Earlier this month the US Department of Energy (DOE) announced a $61 million pilot project that will create 10 highly connected communities across the country. The initiative will transform thousands of homes and workplaces into energy-efficient buildings that can interact with the electrical grid to optimize their energy consumption. While not extraordinary in terms of investment or technology, the project is a positive step towards addressing the building efficiency crisis and shows the commitment of the Biden administration to their June 2021 Grid-interactive Efficient Buildings (GEB) Roadmap.
“From our homes to workplaces, this groundbreaking, grid-connected building technology will help reduce our impact while cutting energy bills, maximizing convenience, and propelling our efforts to reach a carbon-neutral, clean energy economy by 2050,” said U.S. Secretary of Energy Jennifer M. Granholm. “These projects will help universalize technology that can maximize the efficiency and sustainability of America’s nearly 130 million buildings and make significant headway in the fight against climate change.”
The June roadmap included 14 recommendations to better integrate buildings with solar and wind power through the smart operation of electricity demand and storage. Better building-to-grid communication can release new levels of flexibility, choice, and control in smart buildings, thereby finding efficiency around the behaviors and preferences of building operators and occupants. The Whitehouse estimates that national adoption of GEBs would create savings of $100–200 billion across the electric power system and could decrease emissions in the power sector by 6% per year over the next two decades.
“The General Services Administration (GSA) is releasing a blueprint to integrate grid-interactive technologies into federal building renovation and improvement projects, particularly using energy savings, and utility energy savings contracts,” the administration stated alongside the release of the Roadmap in June. “The blueprint puts practical guidance and tools into the hands of building operators to help them integrate GEB technologies into current and future performance contracts.”
At that time the DOE, in coordination with the Department of Housing and Urban Development, had already announced the first 55 commercial, industrial, and multifamily organizations to participate in a Low-Carbon Buildings Pilot program. It also contributed to the Advanced Water Heating Initiative to increase market adoption of high-efficiency, grid-connected heat pump water heaters in residential and commercial buildings. And in May, the DOE launched an Initiative for Better Energy, Emissions, and Equity (E3 Initiative), putting $10M toward accelerating the research and adoption of heat pump technologies.
“The Biden Administration is dedicated to working with the private sector, labor unions, building and homeowners, and manufacturers in the building industry to electrify and modernize new and existing buildings,” a government spokesperson said. “Additionally, the Administration will support city, state, and tribal governments through expanded partnerships to develop new tools and resources to make buildings more energy-efficient, affordable, and healthy.”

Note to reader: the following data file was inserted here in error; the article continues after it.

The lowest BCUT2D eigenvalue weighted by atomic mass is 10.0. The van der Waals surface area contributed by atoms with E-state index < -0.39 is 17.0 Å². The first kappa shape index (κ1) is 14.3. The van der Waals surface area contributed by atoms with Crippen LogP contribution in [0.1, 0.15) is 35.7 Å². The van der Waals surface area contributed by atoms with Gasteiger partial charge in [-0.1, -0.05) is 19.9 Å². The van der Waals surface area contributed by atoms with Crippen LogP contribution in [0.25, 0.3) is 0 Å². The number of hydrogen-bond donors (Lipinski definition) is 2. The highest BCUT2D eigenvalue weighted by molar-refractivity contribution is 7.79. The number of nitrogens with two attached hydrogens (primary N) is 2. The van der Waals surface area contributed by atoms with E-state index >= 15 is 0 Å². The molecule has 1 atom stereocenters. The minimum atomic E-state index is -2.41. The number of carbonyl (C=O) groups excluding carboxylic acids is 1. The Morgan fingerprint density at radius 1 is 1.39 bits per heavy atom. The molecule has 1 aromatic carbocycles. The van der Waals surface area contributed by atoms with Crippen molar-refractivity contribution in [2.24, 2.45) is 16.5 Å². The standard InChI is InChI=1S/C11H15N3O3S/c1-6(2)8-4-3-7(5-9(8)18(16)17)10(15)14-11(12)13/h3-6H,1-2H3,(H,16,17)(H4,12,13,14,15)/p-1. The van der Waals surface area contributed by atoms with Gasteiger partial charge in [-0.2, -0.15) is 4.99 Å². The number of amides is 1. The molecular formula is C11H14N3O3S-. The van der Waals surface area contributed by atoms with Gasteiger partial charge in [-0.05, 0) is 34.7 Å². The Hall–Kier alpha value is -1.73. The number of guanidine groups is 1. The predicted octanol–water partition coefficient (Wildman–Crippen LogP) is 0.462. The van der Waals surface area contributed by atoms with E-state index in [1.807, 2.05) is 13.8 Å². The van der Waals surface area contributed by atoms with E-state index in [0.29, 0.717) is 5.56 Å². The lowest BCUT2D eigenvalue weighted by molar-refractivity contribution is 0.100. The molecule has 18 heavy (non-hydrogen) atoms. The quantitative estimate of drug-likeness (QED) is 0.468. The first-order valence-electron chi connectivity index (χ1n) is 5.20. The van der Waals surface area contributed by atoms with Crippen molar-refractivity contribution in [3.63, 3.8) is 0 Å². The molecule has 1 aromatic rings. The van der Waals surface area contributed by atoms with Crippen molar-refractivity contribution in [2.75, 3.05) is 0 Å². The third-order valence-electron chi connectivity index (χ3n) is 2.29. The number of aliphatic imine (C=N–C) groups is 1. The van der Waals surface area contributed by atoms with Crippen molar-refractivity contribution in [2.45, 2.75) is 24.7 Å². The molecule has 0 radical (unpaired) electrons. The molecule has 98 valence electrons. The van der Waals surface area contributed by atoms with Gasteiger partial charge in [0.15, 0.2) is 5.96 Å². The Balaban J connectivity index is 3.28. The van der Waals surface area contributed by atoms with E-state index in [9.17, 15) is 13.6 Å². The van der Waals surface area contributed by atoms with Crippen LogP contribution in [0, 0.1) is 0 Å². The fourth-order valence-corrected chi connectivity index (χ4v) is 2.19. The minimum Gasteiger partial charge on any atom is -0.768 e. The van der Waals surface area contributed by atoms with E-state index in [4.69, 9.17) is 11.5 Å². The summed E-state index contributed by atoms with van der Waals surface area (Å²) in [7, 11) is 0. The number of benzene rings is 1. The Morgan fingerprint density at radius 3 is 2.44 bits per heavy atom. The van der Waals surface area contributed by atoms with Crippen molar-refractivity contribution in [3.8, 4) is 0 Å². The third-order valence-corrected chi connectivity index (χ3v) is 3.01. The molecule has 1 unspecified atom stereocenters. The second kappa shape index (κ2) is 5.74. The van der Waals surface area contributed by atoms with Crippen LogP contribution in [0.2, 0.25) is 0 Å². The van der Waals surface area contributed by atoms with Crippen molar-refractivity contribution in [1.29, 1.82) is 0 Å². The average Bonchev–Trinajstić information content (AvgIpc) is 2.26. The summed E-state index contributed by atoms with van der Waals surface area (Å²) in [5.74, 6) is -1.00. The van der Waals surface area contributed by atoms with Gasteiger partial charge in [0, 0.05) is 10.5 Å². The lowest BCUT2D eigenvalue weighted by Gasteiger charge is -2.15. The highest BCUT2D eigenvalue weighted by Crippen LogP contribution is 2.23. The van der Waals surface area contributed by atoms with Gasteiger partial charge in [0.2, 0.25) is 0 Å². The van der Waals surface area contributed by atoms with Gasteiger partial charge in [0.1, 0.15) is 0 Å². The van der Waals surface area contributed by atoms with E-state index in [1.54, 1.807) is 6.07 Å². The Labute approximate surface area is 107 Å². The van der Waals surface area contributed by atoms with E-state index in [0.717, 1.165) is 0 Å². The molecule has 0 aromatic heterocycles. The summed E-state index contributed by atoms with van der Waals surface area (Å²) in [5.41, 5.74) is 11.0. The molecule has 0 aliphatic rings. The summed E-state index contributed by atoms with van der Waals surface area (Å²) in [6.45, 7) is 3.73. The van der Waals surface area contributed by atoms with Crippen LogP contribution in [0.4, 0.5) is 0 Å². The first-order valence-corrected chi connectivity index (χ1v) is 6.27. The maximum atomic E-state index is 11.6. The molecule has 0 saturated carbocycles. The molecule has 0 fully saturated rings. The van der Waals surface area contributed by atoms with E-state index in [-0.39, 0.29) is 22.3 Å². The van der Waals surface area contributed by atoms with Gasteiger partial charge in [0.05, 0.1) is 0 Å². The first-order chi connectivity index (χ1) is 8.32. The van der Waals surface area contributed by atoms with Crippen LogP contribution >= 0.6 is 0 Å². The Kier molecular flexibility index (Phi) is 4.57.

This month’s announcement takes Biden’s plan a step further by creating connected communities of GEBs. Each uses a range of smart controls, sensors, and analytics to communicate with the electrical grid, in order to optimize demand against peak demand trends. DOE research estimates that by 2030, GEBs could save up to $18 billion per year in power system costs and cut 80 million tons of carbon emissions each year —more than the annual emissions of 50 coal plants or 17 million cars. The initial two connected community projects, in Alabama and Georgia, have already demonstrated huge potential by using approximately 42-44% less energy than today’s average all-electric home.
“Lowering energy bills through energy efficiency and energy efficient systems is the best way to lower our carbon emissions and lower costs for businesses, renters, and homeowners," said US Representative Mike Doyle. "Developing new technologies to create connected communities that more efficiently move energy around is the type of innovation needed to build an affordable and cleaner energy system for the future, and I am pleased to see an organization from Pittsburgh leading a project at the forefront of this innovation.”
The diversity of the 10 selected programs indicates the broad potential of the initiative. From the Electric Power Research Institute (EPRI) transforming multi-family buildings within New York, Seattle, and San Diego’s affordable housing developments, to the Post Road Foundation investigating a Transactive Energy Service System to harmonize communications and optimize energy use among the distributed energy resources, local energy markets, and buildings of rural communities in New Hampshire and Maine. And from the Slipstream Group converting facilities in Wisconsin into GEBs that connect with nearby electric vehicle charging stations to establish a scalable business model for utilities, to the Ohio State University’s connected campus community testing grid-interactive technologies in a cyber-secure environment.
“The President recognizes the opportunity that retrofitting and modernizing our nation’s existing buildings presents, which is why his [broader] American Jobs Plan promises to build, rehabilitate, and retrofit more than two million homes across the country while also improving our nation’s federal facilities,” reads a statement from the Whitehouse. “This effort will create new domestic manufacturing opportunities for electric heating and cooling technology, invest in research and development to spur smart building advances, and forge collaborations that will enable buildings to be powered by clean electricity.”